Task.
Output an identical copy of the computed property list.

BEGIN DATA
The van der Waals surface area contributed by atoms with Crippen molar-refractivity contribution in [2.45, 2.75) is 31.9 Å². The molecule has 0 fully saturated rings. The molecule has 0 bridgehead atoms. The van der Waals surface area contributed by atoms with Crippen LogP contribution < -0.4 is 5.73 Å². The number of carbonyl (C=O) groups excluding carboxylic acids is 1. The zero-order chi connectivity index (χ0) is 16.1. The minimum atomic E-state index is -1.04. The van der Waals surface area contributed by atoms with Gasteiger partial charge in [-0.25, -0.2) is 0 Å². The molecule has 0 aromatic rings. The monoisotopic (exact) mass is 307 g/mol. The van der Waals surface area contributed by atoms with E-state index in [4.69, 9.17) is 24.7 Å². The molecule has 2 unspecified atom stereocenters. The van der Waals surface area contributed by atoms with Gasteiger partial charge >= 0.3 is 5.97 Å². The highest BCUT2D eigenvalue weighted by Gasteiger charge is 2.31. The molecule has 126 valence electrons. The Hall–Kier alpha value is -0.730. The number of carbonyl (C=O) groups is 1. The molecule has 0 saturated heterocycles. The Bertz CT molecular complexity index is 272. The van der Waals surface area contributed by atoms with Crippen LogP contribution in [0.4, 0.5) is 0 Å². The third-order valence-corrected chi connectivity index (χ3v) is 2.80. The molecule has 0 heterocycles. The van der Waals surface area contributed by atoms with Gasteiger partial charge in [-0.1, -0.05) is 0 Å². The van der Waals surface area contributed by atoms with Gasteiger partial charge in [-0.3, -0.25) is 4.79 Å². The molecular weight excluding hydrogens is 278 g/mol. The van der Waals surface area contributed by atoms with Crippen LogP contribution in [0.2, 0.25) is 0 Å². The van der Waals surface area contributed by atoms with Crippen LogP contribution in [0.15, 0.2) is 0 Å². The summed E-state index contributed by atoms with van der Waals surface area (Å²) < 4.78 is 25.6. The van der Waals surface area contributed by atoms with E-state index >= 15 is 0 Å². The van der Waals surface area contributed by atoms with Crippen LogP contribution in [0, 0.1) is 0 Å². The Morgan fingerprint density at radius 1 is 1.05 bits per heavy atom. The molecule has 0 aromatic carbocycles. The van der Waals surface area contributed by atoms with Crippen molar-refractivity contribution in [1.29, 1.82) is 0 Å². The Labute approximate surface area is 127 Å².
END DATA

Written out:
The van der Waals surface area contributed by atoms with Crippen molar-refractivity contribution in [2.45, 2.75) is 31.9 Å². The molecule has 0 fully saturated rings. The molecule has 0 bridgehead atoms. The van der Waals surface area contributed by atoms with Crippen LogP contribution < -0.4 is 5.73 Å². The number of carbonyl (C=O) groups excluding carboxylic acids is 1. The zero-order chi connectivity index (χ0) is 16.1. The minimum atomic E-state index is -1.04. The van der Waals surface area contributed by atoms with Gasteiger partial charge in [-0.25, -0.2) is 0 Å². The molecule has 0 aromatic rings. The monoisotopic (exact) mass is 307 g/mol. The van der Waals surface area contributed by atoms with E-state index in [4.69, 9.17) is 24.7 Å². The molecule has 2 unspecified atom stereocenters. The van der Waals surface area contributed by atoms with Gasteiger partial charge >= 0.3 is 5.97 Å². The highest BCUT2D eigenvalue weighted by Gasteiger charge is 2.31. The molecule has 126 valence electrons. The Hall–Kier alpha value is -0.730. The number of carbonyl (C=O) groups is 1. The molecule has 0 saturated heterocycles. The Bertz CT molecular complexity index is 272. The van der Waals surface area contributed by atoms with Crippen LogP contribution in [0.4, 0.5) is 0 Å². The third-order valence-corrected chi connectivity index (χ3v) is 2.80. The molecule has 0 heterocycles. The van der Waals surface area contributed by atoms with Gasteiger partial charge in [-0.1, -0.05) is 0 Å². The van der Waals surface area contributed by atoms with Gasteiger partial charge in [-0.3, -0.25) is 4.79 Å². The molecular weight excluding hydrogens is 278 g/mol. The van der Waals surface area contributed by atoms with Crippen LogP contribution in [0.2, 0.25) is 0 Å². The van der Waals surface area contributed by atoms with Crippen LogP contribution in [0.15, 0.2) is 0 Å². The summed E-state index contributed by atoms with van der Waals surface area (Å²) < 4.78 is 25.6. The van der Waals surface area contributed by atoms with E-state index >= 15 is 0 Å². The van der Waals surface area contributed by atoms with Crippen LogP contribution in [0, 0.1) is 0 Å². The Morgan fingerprint density at radius 1 is 1.05 bits per heavy atom. The molecule has 0 aromatic carbocycles. The van der Waals surface area contributed by atoms with Crippen molar-refractivity contribution in [1.29, 1.82) is 0 Å². The Labute approximate surface area is 127 Å².